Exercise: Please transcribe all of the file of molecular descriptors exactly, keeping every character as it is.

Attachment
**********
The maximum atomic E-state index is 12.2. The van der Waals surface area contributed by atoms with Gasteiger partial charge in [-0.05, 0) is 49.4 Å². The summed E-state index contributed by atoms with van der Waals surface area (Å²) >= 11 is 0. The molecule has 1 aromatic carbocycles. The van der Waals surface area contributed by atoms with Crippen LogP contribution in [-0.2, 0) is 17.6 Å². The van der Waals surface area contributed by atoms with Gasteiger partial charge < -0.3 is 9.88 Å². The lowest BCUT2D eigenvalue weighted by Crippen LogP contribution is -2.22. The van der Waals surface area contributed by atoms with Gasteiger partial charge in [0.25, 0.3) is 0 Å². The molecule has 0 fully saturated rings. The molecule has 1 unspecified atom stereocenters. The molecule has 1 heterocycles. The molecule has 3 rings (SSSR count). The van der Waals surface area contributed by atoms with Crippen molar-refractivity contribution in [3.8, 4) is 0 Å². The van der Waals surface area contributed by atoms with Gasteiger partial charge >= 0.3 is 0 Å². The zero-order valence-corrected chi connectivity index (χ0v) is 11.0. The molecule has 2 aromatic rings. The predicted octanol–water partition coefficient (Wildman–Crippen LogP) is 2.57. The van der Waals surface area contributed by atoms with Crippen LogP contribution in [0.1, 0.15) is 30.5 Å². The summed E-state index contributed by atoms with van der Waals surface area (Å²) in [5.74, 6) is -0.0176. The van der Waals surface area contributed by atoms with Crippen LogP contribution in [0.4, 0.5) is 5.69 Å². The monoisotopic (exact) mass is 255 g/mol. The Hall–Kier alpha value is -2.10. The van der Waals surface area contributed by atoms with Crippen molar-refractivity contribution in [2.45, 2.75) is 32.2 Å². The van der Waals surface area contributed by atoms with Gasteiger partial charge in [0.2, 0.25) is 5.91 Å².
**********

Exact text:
The maximum atomic E-state index is 12.2. The van der Waals surface area contributed by atoms with Gasteiger partial charge in [-0.05, 0) is 49.4 Å². The summed E-state index contributed by atoms with van der Waals surface area (Å²) >= 11 is 0. The molecule has 1 aromatic carbocycles. The van der Waals surface area contributed by atoms with Crippen LogP contribution in [-0.2, 0) is 17.6 Å². The van der Waals surface area contributed by atoms with Gasteiger partial charge < -0.3 is 9.88 Å². The lowest BCUT2D eigenvalue weighted by Crippen LogP contribution is -2.22. The van der Waals surface area contributed by atoms with Gasteiger partial charge in [0.25, 0.3) is 0 Å². The molecule has 0 fully saturated rings. The molecule has 1 unspecified atom stereocenters. The molecule has 1 heterocycles. The molecule has 3 rings (SSSR count). The van der Waals surface area contributed by atoms with Crippen molar-refractivity contribution in [3.8, 4) is 0 Å². The van der Waals surface area contributed by atoms with Gasteiger partial charge >= 0.3 is 0 Å². The zero-order valence-corrected chi connectivity index (χ0v) is 11.0. The molecule has 2 aromatic rings. The predicted octanol–water partition coefficient (Wildman–Crippen LogP) is 2.57. The van der Waals surface area contributed by atoms with Crippen LogP contribution in [0.1, 0.15) is 30.5 Å². The summed E-state index contributed by atoms with van der Waals surface area (Å²) in [5.74, 6) is -0.0176. The van der Waals surface area contributed by atoms with Crippen LogP contribution in [0.4, 0.5) is 5.69 Å². The monoisotopic (exact) mass is 255 g/mol. The Hall–Kier alpha value is -2.10. The van der Waals surface area contributed by atoms with Crippen molar-refractivity contribution in [2.45, 2.75) is 32.2 Å². The van der Waals surface area contributed by atoms with Gasteiger partial charge in [0.2, 0.25) is 5.91 Å².